His goods - bone-in pieces from Shorthorn and Luing breeds - are sent on a truck carrying products from other suppliers, a process known as groupage.

Now a vet-approved health certificate is required for each firm’s goods, meaning potentially up to 30 per truck. One fish exporter said he needed over 400 pages of export documentation for one EU-bound lorry. One error can block delivery.

Duff’s transport company have said they are struggling as it is to help big customers, so groupage must wait.

He is also worried about prices, knowing that he cannot absorb all the costs of customs declarations, longer logistics times and the health certificates.

Logistics bosses believe Brexit could force a shake-out in trade. Truck volumes between Britain and the EU were on average down 29% in the first 20 days of the year, according to data firm Sixfold. Logistics groups say some trucks are returning empty to Europe to avoid export paperwork. Prices are rising.

One of those caught up in the bureaucracy is Sarah Braithwaite, who worked 16-hour days to build a horse feed firm that until 1 January was selling into 20 European countries.

This month her stock has failed to get to Europe or been rejected by customers over unexpected customs bills and taxes. Her Forage Plus has halted European orders - making up to 30% of her sales - and is refunding £40,000 to customers.

Braithwaite says her business is too small to build a presence in Europe to overcome the new barriers. “The trade that we’ve got now wouldn’t support the cost of setting all that up,” she said.

Both she and Duff are hopeful that exports can resume once the new system has bedded in but nerves are frayed. In desperation Braithwaite called the UK government for help.

The message she got back: ring the French embassy.

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‘It is not a friendly signal from the UK immediately after leaving the European Union’ Borrell

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The EU’s High Representative on Foreign Affairs, Josep Borrell, was asked about the decision of the UK to refuse full diplomatic status to the EU Ambassador to the UK Joao Vale de Almeida and his team in London. Borrell said that it was not a friendly signal from the UK immediately after leaving the European Union.

Borrell pointed out that the EU’s 143 delegations around the world had all - without exception - granted the delegations a status equivalent to that under the Vienna Convention. He said that the EU would not accept that the UK would be the only country in the world that will not give the EU delegation the recognition equivalent to that of a diplomatic mission. 

“Granting reciprocal treatment based on the Vienna Convention on Diplomatic Relations is standard practice between equal partners and we are confident that we can clear this issue with our friends in London in a satisfactory manner,” said Peter Stano, the commission’s spokesman for foreign affairs.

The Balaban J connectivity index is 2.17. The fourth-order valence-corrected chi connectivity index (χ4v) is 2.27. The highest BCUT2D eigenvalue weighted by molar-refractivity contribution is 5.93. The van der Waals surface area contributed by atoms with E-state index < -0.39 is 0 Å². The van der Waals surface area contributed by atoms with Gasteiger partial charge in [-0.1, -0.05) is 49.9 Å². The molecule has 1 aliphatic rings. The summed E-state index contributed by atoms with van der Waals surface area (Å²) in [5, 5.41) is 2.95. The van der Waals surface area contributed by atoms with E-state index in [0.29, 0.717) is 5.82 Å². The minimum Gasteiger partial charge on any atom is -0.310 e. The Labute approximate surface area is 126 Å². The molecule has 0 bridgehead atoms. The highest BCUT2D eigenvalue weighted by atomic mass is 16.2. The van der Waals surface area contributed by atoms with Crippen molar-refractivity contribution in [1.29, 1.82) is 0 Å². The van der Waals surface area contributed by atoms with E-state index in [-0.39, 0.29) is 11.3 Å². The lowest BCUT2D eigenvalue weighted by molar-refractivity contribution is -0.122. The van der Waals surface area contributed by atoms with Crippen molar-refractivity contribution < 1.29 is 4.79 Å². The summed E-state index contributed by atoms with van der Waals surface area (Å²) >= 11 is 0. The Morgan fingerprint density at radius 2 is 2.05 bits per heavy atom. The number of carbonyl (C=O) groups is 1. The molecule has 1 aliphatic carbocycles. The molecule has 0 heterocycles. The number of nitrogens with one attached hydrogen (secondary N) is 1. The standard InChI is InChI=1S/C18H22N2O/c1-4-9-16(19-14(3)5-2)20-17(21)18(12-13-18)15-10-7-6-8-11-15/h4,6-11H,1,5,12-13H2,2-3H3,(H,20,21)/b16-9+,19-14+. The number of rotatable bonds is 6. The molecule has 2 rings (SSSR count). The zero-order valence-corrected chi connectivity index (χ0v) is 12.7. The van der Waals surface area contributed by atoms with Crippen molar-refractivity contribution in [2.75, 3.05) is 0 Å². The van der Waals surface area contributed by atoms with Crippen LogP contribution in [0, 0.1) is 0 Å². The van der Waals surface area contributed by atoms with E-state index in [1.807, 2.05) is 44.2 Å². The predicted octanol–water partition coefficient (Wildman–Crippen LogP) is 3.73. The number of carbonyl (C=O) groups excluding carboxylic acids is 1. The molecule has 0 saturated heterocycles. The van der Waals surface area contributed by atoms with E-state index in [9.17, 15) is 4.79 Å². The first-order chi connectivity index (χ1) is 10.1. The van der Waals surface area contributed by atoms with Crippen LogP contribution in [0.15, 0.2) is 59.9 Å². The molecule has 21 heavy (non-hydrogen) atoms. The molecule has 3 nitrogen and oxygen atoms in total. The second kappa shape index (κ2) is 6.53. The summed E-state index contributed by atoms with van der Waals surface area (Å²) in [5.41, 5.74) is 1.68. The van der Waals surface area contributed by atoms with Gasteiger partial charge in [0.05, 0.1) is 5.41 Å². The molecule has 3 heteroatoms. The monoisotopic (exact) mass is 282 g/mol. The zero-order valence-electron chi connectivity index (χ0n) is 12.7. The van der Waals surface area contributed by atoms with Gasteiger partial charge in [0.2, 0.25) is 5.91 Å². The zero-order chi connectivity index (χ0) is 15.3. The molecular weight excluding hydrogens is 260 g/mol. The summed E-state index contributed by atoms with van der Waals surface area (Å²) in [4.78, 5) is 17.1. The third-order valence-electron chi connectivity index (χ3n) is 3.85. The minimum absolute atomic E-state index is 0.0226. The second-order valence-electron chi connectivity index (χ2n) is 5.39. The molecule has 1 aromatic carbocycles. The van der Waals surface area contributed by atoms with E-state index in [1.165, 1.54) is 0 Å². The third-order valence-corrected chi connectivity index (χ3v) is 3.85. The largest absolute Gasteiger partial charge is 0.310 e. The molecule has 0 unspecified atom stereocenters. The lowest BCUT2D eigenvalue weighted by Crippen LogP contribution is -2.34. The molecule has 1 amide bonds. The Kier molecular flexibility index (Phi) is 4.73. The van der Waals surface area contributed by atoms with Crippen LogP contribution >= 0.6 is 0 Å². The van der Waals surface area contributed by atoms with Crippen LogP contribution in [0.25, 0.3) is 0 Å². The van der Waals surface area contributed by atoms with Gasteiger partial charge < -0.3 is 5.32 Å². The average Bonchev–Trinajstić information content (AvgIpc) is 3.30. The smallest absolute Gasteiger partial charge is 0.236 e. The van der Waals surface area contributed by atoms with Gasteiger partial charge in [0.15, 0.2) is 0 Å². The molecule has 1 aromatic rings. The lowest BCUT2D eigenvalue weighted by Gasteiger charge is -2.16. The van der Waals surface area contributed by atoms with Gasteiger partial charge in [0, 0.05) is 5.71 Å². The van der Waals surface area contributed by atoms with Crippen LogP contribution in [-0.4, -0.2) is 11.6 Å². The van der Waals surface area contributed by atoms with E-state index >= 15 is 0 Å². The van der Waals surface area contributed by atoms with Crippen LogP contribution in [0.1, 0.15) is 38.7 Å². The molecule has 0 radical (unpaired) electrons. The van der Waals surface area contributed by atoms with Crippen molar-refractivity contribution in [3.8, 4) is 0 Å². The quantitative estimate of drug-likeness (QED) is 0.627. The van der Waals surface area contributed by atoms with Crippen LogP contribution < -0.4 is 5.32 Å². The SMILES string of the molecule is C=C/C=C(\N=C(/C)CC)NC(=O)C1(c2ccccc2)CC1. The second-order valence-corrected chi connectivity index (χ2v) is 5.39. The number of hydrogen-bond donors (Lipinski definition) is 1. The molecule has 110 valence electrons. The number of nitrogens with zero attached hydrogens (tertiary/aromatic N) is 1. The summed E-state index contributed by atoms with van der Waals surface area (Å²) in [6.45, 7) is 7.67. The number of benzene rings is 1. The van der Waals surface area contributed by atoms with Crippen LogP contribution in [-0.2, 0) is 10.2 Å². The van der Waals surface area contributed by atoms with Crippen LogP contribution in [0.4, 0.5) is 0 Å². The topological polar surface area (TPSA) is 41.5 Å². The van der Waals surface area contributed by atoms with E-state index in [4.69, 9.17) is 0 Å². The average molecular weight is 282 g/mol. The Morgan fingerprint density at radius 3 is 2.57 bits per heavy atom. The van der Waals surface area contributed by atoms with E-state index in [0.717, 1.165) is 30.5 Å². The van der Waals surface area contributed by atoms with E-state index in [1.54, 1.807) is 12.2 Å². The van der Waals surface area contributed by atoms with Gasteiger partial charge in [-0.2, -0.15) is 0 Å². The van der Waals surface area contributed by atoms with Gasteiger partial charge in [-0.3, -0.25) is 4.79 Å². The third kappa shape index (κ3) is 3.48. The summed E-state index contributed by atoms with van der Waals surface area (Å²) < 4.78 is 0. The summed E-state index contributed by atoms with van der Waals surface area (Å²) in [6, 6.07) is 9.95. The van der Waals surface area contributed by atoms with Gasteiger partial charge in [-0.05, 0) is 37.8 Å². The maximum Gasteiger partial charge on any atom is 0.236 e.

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Commission proposes to amend the EU's 2021 budget to accommodate the Brexit Adjustment Reserve

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Following the proposal for a Brexit Adjustment Reserve the Commission put forward on 25 December, the Commission has today proposed a €4.24 billion increase (equal to €4bn in 2018 prices) of the EU's 2021 budget. This will ensure sufficient resources are available this year to support EU countries in addressing the immediate effects of Brexit. The total amount for the Brexit Adjustment Reserve is €5bn in 2018 prices, or €5.37bn in current prices for the MFF 2021-27. This would bring the budget to €168.5bn in commitments and €170.3bn in payments.

Commenting on the decision, Commissioner Hahn said: “The EU budget has always been and continues to be a tool to deliver on EU's political commitments. The Brexit Adjustment Reserve is yet another example of European solidarity. The Commission will now work with the European Parliament and the Council to ensure that money becomes available to businesses and companies, regions and local communities as soon as possible.”

Cohesion and Reforms Commissioner Elisa Ferreira (pictured) added: “Our motto in Cohesion policy is to leave no one behind. The Brexit Adjustment Reserve will come in support to those most impacted by Brexit. European unity was key throughout the negotiations and European solidarity will be crucial to deal with the outcome.”

The Brexit Adjustment Reserve will be rapidly available and flexible, and will cover expenditure to counter adverse consequences of Brexit in all member states over a period of 30 months. The vast majority will be allocated through pre-financing already in 2021, calculated on the basis of the expected impact of the end of the transition period on each member state's economy, taking into account the relative degree of economic integration with the UK. This includes trade in goods and services, and the negative implications on the EU fisheries sector.

An initial breakdown per member state is available online here. The remaining €1 billion in 2018 prices will be paid in 2024, after the member states have notified the Commission about the actual expenditures incurred. This will allow to respond to unforeseen events, and ensure that the support from the Brexit Adjustment Reserve is concentrated on the members states and sectors most affected by the withdrawal. For more information on the Brexit Adjustment Reserve, see here and here.